At the lower, middle, and upper end of Eugene’s market, the ratio of sales to new listings has basically kept pace with what we saw in the first quarter of 2018, again with somewhat lower numbers all-around.
The exception is in the $600,000-plus range, where 93 properties have been listed so far in 2019 compared to 87 in Q1 of 2018. Sales of such properties are identical, with 34 in the first quarter of both 2018 and 2019.
Because these listings represent such a small portion of Eugene’s market, it’s difficult to draw any conclusions here. This modest increase in listings may indicate some amount of anxiety that prices for high-end real estate in Eugene will start to level off. Or, it could simply be a coincidence.
Drawing Conclusions about Bend and Eugene’s Markets
All in all, 2019 has been short in surprises so far for Bend and Eugene’s real estate markets. During the second quarter of 2019, we should see definitively whether buyers and sellers have simply chosen to wait it out for the warm season or whether Bend and Eugene’s markets really are heading for a cool-down.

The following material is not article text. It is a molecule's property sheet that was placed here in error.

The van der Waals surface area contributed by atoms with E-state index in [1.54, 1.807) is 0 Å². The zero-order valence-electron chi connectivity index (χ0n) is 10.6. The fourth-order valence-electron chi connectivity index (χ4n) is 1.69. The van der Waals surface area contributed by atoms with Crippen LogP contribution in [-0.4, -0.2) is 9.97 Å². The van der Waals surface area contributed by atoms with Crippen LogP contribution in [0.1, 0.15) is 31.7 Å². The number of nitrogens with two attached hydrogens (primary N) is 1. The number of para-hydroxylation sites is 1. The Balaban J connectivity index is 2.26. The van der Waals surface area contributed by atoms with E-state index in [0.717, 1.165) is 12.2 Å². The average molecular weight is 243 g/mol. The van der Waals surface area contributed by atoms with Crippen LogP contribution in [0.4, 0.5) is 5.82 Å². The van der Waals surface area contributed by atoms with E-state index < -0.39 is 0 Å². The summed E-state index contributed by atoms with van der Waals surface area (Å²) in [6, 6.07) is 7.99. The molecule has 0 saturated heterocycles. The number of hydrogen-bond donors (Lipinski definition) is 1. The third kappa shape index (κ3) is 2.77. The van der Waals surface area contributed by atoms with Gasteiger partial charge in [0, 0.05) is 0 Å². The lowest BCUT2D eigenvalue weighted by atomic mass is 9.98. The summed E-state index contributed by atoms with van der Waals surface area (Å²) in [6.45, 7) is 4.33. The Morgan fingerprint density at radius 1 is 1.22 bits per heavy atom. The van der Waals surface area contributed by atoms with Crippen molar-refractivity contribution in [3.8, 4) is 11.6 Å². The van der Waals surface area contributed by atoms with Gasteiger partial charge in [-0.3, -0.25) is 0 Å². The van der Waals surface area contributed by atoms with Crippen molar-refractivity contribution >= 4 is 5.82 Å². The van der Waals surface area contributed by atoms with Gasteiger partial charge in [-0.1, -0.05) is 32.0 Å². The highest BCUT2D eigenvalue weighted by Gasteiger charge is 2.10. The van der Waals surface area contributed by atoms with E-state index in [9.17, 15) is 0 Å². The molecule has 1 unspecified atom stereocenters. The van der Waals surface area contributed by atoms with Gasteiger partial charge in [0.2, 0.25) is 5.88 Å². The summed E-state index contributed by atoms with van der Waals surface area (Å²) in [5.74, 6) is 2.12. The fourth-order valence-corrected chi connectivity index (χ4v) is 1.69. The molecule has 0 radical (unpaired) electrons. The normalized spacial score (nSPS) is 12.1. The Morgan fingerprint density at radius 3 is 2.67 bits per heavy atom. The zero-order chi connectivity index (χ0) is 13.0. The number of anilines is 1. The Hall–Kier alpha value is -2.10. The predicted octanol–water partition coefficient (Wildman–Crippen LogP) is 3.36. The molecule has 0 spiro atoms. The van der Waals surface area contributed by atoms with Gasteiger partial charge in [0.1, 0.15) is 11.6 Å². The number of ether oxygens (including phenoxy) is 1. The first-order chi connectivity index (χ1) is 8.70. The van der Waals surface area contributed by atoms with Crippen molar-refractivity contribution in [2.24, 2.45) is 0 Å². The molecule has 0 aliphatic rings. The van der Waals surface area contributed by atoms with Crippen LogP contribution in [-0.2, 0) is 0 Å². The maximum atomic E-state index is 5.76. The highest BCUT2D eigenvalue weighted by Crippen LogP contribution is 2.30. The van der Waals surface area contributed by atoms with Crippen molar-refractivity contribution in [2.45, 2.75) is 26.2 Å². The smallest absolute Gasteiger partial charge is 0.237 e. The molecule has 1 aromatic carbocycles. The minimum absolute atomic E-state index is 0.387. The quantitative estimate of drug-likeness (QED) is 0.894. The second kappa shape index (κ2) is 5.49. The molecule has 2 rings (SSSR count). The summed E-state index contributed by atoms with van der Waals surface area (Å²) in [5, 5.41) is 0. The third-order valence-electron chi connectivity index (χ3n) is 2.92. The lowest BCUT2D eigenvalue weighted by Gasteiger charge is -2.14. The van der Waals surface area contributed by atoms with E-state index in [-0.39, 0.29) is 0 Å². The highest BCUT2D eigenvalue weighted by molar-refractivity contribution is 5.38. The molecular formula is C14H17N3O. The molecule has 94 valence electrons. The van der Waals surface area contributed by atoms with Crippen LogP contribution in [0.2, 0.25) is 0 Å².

Whichever the case may be, we’re still confident that homes won’t get cheaper and that inventory wont increase in Bend and Eugene anytime soon, possibly excepting the luxury market in Bend.
We’re therefore encouraging our buyers to take advantage of the inventory that will be hitting the market as we move toward summer, and not to find false security in the thought that it’s going to get any easier to find a home here. We’ve heard so many stories from our clients about “the one that got away.”
With such low inventory, it’s especially important to have a skilled agent along for the ride to help you manage your expectations and identify the diamonds in the rough. The lower ends of both markets can be especially cutthroat: for some actionable advice, check out our Tips for Buyers in a Tight Market.
Conversely, if you’re thinking of selling, rest assured that there will still be plenty of buyers out there, and likely not a ton of competition depending on your neighborhood. But if you have a quirky property–as many Eugene homeowners do in particular–it may just take a bit of extra effort on the part of you and your realtor to find the right buyer.
There’s no such thing as a guaranteed sale, but you also don’t want to spend money on renovations or high-tech marketing that won’t net you an equal return on your investment. A savvy realtor will know what will and won’t sell your home–and will tailor their services to maximize your return. You can get started by requesting a totally free and totally customized valuation.